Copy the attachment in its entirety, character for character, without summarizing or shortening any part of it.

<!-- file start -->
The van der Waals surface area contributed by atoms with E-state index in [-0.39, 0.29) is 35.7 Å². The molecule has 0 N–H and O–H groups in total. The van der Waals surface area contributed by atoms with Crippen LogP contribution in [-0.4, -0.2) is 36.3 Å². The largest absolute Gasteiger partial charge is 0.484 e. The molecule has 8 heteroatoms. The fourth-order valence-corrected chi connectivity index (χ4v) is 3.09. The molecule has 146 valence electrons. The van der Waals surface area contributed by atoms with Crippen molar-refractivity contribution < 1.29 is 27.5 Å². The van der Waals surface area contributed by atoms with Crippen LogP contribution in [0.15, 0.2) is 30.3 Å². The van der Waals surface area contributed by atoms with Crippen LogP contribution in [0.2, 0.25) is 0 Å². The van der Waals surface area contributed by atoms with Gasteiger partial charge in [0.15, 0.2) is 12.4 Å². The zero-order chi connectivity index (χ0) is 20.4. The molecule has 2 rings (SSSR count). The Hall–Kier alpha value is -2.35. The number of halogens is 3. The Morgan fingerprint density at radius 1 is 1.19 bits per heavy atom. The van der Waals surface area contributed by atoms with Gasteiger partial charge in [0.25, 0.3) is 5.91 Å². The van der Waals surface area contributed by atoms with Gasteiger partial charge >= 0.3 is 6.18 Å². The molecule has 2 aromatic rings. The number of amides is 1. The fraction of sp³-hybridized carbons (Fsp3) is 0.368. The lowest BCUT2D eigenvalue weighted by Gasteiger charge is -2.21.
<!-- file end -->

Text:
The van der Waals surface area contributed by atoms with E-state index in [-0.39, 0.29) is 35.7 Å². The molecule has 0 N–H and O–H groups in total. The van der Waals surface area contributed by atoms with Crippen LogP contribution in [-0.4, -0.2) is 36.3 Å². The largest absolute Gasteiger partial charge is 0.484 e. The molecule has 8 heteroatoms. The fourth-order valence-corrected chi connectivity index (χ4v) is 3.09. The molecule has 146 valence electrons. The van der Waals surface area contributed by atoms with Crippen molar-refractivity contribution < 1.29 is 27.5 Å². The van der Waals surface area contributed by atoms with Crippen LogP contribution in [0.15, 0.2) is 30.3 Å². The van der Waals surface area contributed by atoms with Crippen LogP contribution in [0.2, 0.25) is 0 Å². The van der Waals surface area contributed by atoms with Gasteiger partial charge in [0.15, 0.2) is 12.4 Å². The zero-order chi connectivity index (χ0) is 20.4. The molecule has 2 rings (SSSR count). The Hall–Kier alpha value is -2.35. The number of halogens is 3. The Morgan fingerprint density at radius 1 is 1.19 bits per heavy atom. The van der Waals surface area contributed by atoms with Gasteiger partial charge in [0.25, 0.3) is 5.91 Å². The van der Waals surface area contributed by atoms with Gasteiger partial charge >= 0.3 is 6.18 Å². The molecule has 2 aromatic rings. The number of amides is 1. The fraction of sp³-hybridized carbons (Fsp3) is 0.368. The lowest BCUT2D eigenvalue weighted by Gasteiger charge is -2.21.